The Goonies II

Publisher: Konami
Year: 1987
Genre: Platform – Side-Scroll, Adventure

You remember the Goonies, right? Beloved 1980’s cult flick involving pirate gold, Cyndi Lauper (along with some pro wrestlers) and truffle shuffles? Remember the sequel where the Fratellis kidnapped all of the Goonies except Mikey as well as a mermaid, and Mikey had to rescue them with the help of a colorful cast of characters such as an old man and woman, a fish man and an eskimo?

NO?!?
NO?!?

That hopping spider? I had to kill it about three hundred times backtracking here because I somehow missed the hammer.
That hopping spider? I had to kill it about three hundred times backtracking here because I somehow missed the hammer.

Apparently, the Goonies were popular in Japan. I can’t possibly know this, of course, because I’m not Japanese and have never even been to the Land of the Rising Sun. This is evident, however, in the fact that a video game was licensed as a “sequel” even though Hollywood never attempted this feat (although given the current state of Hollywood, it’s only a matter of time before we see a remake – probably a darker imagining of the story, but I digress).The Goonies II (“The Fratelli’s Last Stand” in Japan, only with Japanese words) was an adventure game made by Konami who, presumably, made the entire game without realizing it would be a Goonies game, then haphazardly slapped the license on the finished product. The introduction / continue screen features the Fratelli brothers in the background and Mama Fratelli saying things with a menacing scowl on her face, but within the gameplay itself, the only things that link it to the Goonies are the Fratelli brothers (dressed as generic mobsters) and a few lines of dialogue (which are more like monologue) that mention “Mikey” or “Goonies” – apart from that, the game could be about literally anything else without changing gameplay at all. Even where they tried to make it match the film they changed things: in addition to the two actual Fratelli brothers from the movie, they shoehorned in a Fratelli cousin named Pipsqueak into the game (most likely to try to have a third enemy in the game that they can link to the film).

Brutalizing old men is a time-honored Goonies tradition.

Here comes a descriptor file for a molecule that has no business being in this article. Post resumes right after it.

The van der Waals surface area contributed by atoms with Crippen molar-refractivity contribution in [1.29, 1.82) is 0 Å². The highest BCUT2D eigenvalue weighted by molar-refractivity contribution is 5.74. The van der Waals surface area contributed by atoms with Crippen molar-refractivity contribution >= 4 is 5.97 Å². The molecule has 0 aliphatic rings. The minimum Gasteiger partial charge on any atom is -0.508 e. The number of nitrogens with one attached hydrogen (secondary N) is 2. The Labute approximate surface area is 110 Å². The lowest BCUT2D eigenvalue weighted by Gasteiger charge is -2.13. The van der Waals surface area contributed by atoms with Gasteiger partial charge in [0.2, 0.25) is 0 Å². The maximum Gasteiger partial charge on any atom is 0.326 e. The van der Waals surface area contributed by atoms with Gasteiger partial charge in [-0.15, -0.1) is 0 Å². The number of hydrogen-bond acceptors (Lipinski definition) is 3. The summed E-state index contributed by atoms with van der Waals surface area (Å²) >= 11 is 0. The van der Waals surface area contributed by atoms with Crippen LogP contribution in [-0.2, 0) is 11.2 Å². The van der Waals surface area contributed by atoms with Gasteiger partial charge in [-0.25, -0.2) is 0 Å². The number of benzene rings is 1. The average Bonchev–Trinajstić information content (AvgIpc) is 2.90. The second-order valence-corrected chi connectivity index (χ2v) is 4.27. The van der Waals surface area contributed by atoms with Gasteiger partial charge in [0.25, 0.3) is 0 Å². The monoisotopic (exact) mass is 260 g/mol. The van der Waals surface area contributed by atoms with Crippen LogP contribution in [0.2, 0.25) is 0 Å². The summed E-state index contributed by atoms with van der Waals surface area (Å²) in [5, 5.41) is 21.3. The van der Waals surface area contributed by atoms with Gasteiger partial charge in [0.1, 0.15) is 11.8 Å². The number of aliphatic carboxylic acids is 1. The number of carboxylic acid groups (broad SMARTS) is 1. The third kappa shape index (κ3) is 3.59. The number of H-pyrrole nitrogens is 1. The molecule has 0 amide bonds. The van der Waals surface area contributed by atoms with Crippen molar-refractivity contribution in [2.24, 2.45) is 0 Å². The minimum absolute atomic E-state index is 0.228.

Brutalizing old men is a time-honored Goonies tradition.

Beyond that, the enemies consist of demon knights and ghosts in some areas, snakes and spiders in others. It doesn’t particularly matter because none of them are really threatening enough to be dangerous in the long run as their patterns are predictable and simple. The gameplay is pretty typical platform fare for the most part, and the weapon selection is not unusual for a NES game, with slingshots and yoyos alongside molotov cocktails and bombs. You can’t kill any of the human enemies – they just fall over like confused turtles and waggle their legs before recovering to try to kill you – but ghosts and vermin are a-ok.

Another feature of the game is a series of rooms in classic 3d dungeon-crawler style where you encounter nonviolent (but generally useless) NPCs who inexplicably label otherwise uninteresting rooms as “warp zones.’  There is a “puzzle” aspect involved here where you hit random places with a hammer until something happens, and a “maze” aspect where you wander between these rooms discovering a completely irrational system of interconnection between them.

Thanks for the well wishes, vicious mobster!
Thanks for the well wishes, vicious mobster!

John’s Rating: 2.0 out of 5.0. Gameplay is repetitive, and unless you’re consulting a walkthrough you’ll do a lot of pointless backtracking through sparsely populated areas where nearly harmless enemies will try to bite at your ankles. All this while a terrible chiptune version of “The Goonies ‘R’ Good Enough” by Cyndi Lauper blares on endlessly.

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